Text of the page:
So this month the BrandingWire posse of pundits, of which I’m a member, blogs about branding a small IT firm serving B2B and non-profit organizations. It is a real company but prefers to remain anonymous.
After reading my blog be sure to visit the blogs of other BrandingWire pundits. Those links are located in the right column of this blog page, and listedagain at the end of this blog. Or you could click the image here to start at the BrandingWire home page where this month’s assignment is presented.
As I see it, this firm is having trouble defining who they are.
Their services, mostly provided through small, hourly contracts, range from 24-hour emergency problem-solving to installations, conversions and upgrades. They serve health care, non-profit, financial and retail clients.
Apparently most of their existing clients and their prospects are not used to paying for good IT services. They don’t perceive the value. As the company freely admits, they are looked upon as an “IT repair service” when their desire is to become a “business partner”.
Reading their goal of becoming a partner with their clients harkens me back to my days with IBM. That was – and still is – their modus operandi.
Building a sound business model
Now I’m getting away from the branding aspects of strategy for a moment because I believe branding needs to be based on a firm business foundation, and that the brand should then align with the business core. I would first want to develop the company structure and orientation.
Is it driven by technocrats or business/marketing people? IBM was driven by marketing and sales, particularly sales. Their sales force was trained and rewarded to be business consultants, working with client IT people and with executives within the company. They held seminars and workshops to promote (in my day) such leading edge technologies as time-sharing systems, linear programming and CAD/CAM. Sales people (called Account Managers) worked conceptually with top customer execs to develop long-range plans and systems based on ROI considerations. They wrote proposals much as a McKinsey consultant might, from a strategic platform.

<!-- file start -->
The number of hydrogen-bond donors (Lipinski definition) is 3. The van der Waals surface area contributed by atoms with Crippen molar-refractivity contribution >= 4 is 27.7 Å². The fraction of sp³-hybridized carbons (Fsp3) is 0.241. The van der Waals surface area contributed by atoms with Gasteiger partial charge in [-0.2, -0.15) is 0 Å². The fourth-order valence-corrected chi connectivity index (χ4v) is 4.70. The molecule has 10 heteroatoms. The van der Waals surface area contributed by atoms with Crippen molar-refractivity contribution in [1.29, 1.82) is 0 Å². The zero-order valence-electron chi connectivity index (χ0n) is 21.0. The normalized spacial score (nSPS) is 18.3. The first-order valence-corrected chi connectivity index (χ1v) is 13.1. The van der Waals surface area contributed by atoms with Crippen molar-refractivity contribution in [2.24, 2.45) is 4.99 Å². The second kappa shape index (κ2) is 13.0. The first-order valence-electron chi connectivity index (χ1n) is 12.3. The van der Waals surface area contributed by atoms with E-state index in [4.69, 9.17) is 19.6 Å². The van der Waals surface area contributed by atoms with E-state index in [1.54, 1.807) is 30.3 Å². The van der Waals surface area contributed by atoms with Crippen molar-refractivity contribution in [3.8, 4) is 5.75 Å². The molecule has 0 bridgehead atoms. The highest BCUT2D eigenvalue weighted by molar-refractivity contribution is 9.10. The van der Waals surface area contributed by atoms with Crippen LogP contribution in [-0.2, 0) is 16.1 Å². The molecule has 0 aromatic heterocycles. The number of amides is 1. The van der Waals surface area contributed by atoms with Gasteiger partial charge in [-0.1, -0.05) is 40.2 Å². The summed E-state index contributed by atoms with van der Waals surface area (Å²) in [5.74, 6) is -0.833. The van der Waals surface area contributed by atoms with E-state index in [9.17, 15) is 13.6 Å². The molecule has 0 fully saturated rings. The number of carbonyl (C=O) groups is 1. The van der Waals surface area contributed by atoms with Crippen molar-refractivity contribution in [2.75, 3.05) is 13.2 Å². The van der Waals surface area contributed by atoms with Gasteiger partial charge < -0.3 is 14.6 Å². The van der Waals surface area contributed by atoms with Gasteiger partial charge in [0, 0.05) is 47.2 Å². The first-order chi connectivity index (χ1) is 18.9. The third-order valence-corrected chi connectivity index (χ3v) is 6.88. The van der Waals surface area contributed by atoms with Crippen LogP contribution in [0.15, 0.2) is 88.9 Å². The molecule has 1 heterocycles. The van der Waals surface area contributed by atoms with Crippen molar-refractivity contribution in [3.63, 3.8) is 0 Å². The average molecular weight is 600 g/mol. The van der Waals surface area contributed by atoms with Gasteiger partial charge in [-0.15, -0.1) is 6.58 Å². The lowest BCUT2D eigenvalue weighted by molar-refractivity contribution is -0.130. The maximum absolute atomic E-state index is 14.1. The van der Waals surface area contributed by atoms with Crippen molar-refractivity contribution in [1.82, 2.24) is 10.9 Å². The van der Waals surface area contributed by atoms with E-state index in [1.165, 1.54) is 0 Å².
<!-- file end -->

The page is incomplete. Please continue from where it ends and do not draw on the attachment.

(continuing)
Then each account had a Systems Engineer (or a crew of SE’s) to work hand in glove with client IT people to implement the systems and help with everyday problems and fixes. Also, Field Engineers were assigned to take care of hardware installation and maintenance on a contract basis.
Even in a small IT company, I believe you need evangelistic account people selling the concepts and benefits of particular system solutions. These folks need to be business oriented instead of technicians. They’ll do most of their work at executive, non-IT levels. The services themselves would then be carried out by top-notch technical people working within the customer environment with customer IT personnel to implement and then trouble-shoot as required. Now you have the basis for a partnership.
Characteristics of viable niches
You’ll need to identify a niche with three minimum characteristics:
1) It’s large enough to provide cash flow and profits for your company and your top three competitors.
2) The niche and its participants can be readily identified and approached.
3) Niche participants feel enough pain from the problems you promise to solve that they will listen and ultimately pay for a solution.
Three ways to differentiate a B2B business
If this structure is in place, you can now differentiate your service in one or more ways:
1) By industry you serve. This particular company was started serving non-profits but found they were not cash-rich. Perhaps they can specialize in retail for example. Find or educate an account rep in point-of-sale data capturing, sku tracking, trend reporting, etc.. Identify those retailers within a 100-mile radius and develop top-level relationships through seminars, association membership and regular information exchanges.